History GCSE: Manfred Goldberg confronts the death of his brother
Aged 13, Manfred Goldberg was transported to Preču concentration camp with his mother and younger brother Herman.
One day, whilst Manfred and his mother worked, Herman disappeared. They never saw him again.
For over 70 years Manfred has held a small hope that somehow, Herman survived and that one day they might be reunited
Manfred has been persuaded to return to Germany for the first time since the war for the installation of memorial ‘stumbling’ stones, or Stolpersteine, outside his family home in Kassel. The stones, laid across Europe, mark the last address of choice of the victims of the Nazi persecution - over 70,000 have been laid to date.
It is the first time that Herman’s death will be publicly acknowledged and means that at last, Manfred will recite El Maleh Rachamim for him - the Jewish prayer traditionally cited in memory of the dead.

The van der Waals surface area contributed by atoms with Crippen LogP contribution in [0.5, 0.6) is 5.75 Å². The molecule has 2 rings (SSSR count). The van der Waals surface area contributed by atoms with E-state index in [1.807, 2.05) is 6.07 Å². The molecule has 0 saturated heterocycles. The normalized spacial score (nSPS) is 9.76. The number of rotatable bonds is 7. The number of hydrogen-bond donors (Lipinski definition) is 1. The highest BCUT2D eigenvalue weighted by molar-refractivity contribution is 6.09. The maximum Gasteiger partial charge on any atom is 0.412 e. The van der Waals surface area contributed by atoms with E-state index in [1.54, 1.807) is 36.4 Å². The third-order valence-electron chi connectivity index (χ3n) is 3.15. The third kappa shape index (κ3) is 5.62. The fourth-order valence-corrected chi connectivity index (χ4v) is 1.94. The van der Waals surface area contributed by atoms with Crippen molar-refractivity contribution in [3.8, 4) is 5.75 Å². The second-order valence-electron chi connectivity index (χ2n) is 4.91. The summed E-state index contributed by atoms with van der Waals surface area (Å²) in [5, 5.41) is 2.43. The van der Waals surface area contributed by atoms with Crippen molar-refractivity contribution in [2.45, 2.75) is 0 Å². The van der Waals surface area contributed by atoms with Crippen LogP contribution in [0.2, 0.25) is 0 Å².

Manfred survived several concentration camps including Preču and Stutthof. Unusually, both of his parents also survived the Holocaust.
This clip is from the BBC series, The Last Survivors.
Due to the sensitive nature of the subject matter, we strongly advise teacher viewing before watching with your students.
Does it surprise you that Manfred has held on to hope all of these years, that somehow his brother survived?
The aim of the Stolpersteine is to make people stop and think of the many victims of the Nazis. Do you think they are effective? How do we best commemorate the victims of the Holocaust? What should be the aim of a memorial for victims of the Holocaust?
Should there be forgiveness for the crimes of the Holocaust?
How do we make peace with past traumas?
Manfred was interned at a labour camp when his brother disappeared. Use his experience as a way to look at the different ways that the Nazis used concentration camps and slave labour.
This short film will be relevant for teaching history at GCSE and above in England, Wales and Northern Ireland and National 4/5 and above in Scotland.